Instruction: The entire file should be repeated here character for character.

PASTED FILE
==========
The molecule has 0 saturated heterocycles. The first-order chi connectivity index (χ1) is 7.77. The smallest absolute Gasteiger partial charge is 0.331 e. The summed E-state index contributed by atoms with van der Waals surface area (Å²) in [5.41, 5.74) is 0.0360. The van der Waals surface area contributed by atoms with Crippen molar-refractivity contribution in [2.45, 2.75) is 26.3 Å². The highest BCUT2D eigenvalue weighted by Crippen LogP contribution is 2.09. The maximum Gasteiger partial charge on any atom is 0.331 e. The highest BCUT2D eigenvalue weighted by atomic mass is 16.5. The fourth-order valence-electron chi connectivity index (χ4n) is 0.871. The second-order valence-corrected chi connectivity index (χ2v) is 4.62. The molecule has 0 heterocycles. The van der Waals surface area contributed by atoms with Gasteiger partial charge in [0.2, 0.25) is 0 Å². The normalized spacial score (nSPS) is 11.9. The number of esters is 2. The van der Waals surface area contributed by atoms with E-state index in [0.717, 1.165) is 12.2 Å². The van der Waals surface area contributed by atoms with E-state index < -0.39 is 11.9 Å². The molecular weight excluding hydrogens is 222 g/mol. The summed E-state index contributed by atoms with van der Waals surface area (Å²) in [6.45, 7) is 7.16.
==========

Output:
The molecule has 0 saturated heterocycles. The first-order chi connectivity index (χ1) is 7.77. The smallest absolute Gasteiger partial charge is 0.331 e. The summed E-state index contributed by atoms with van der Waals surface area (Å²) in [5.41, 5.74) is 0.0360. The van der Waals surface area contributed by atoms with Crippen molar-refractivity contribution in [2.45, 2.75) is 26.3 Å². The highest BCUT2D eigenvalue weighted by Crippen LogP contribution is 2.09. The maximum Gasteiger partial charge on any atom is 0.331 e. The highest BCUT2D eigenvalue weighted by atomic mass is 16.5. The fourth-order valence-electron chi connectivity index (χ4n) is 0.871. The second-order valence-corrected chi connectivity index (χ2v) is 4.62. The molecule has 0 heterocycles. The van der Waals surface area contributed by atoms with Gasteiger partial charge in [0.2, 0.25) is 0 Å². The normalized spacial score (nSPS) is 11.9. The number of esters is 2. The van der Waals surface area contributed by atoms with E-state index in [0.717, 1.165) is 12.2 Å². The van der Waals surface area contributed by atoms with E-state index < -0.39 is 11.9 Å². The molecular weight excluding hydrogens is 222 g/mol. The summed E-state index contributed by atoms with van der Waals surface area (Å²) in [6.45, 7) is 7.16.